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Cuero students go national with construction challenge


March 14, 2011 at 7:01 p.m.
Updated March 14, 2011 at 10:15 p.m.

Colton Jacobs uses a drill press to punch holes into a sheet of Plexiglas to lighten the weight load, as students from Cuero High School prepare for the Construction Challenge, a national competition.  The challenge is designed to get students interact with real world problem solving issues in the construction field.

CUERO - With less than a week to go, a team of construction-minded high school juniors are busy preparing for a national challenge that could win them hundreds of dollars in scholarships and popular electronics.

The team is one of 24 teams in the nation that advanced to the AEM Construction Challenge in Las Vegas that begins Monday. Cuero's team ranked third among the 24 at its most recent qualifying regional meet.

The challenge is two-fold.

Challenge No. 1 is riddled with technical and logistical obstacles. Students must prepare a remote controlled car to haul cardboard materials over an obstacle course.

Seven students in all will be given 15 minutes to get the car across uneven terrain, load a stack of cardboard boxes, return the supplies, then build a structure.

"You'll be graded on how well you work together, how much volume you move from point A to point B," said Paul Faulkner, a drafting/building trades instructor who is a sponsor on the team. "And when it gets to point B, how well you put it together."

The school's building trades workshop is the site of their developments where the students remodeled a car to carry loads of small boxes. They used Plexiglass on top of the car to balance and strap down the cardboard boxes.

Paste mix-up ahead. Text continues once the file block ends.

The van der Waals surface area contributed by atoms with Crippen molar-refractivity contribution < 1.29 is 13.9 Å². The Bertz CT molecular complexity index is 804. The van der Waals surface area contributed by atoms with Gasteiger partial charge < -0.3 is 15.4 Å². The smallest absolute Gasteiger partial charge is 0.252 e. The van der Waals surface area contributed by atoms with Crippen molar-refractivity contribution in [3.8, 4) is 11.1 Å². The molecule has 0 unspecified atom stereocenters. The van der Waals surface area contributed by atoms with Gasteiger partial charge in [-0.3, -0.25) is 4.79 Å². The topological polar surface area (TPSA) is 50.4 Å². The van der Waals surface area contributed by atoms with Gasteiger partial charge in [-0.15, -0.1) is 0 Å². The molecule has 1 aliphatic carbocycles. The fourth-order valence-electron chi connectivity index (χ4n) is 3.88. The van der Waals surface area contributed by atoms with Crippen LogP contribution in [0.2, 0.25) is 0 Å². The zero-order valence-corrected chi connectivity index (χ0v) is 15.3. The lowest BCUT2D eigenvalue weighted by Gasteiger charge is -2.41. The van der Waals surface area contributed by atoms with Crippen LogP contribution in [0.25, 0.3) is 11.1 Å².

"If we have one little mistake, or one little mess up, it could ruin the whole thing," said Ryan Beer, a junior who's on the team.

Challenge No. 2 is to score points through a game show about water infrastructure policy.

A research team works daily in the school library, creating questions and researching answers to complex questions.

The group work helps the students bond, they said, an element that's crucial to placing first.

"Without getting along, we won't get more points for having our team work" said Megan Proctor, a junior on the team.

None of the students get school credit for the event, but work on the project during a daily 45-minute activity period and during spare time at school.

"We thought it'd be a good idea and it'd probably be fun," Ryan said.

This is the school's second time in three years to make it to the finals, but many of the students first time to travel to Las Vegas.

Three sponsors will escort the students. The group will return home on March 25.

"They're all first class ladies and gentleman," Faulkner said. "I trust them enough to take them Las Vegas."



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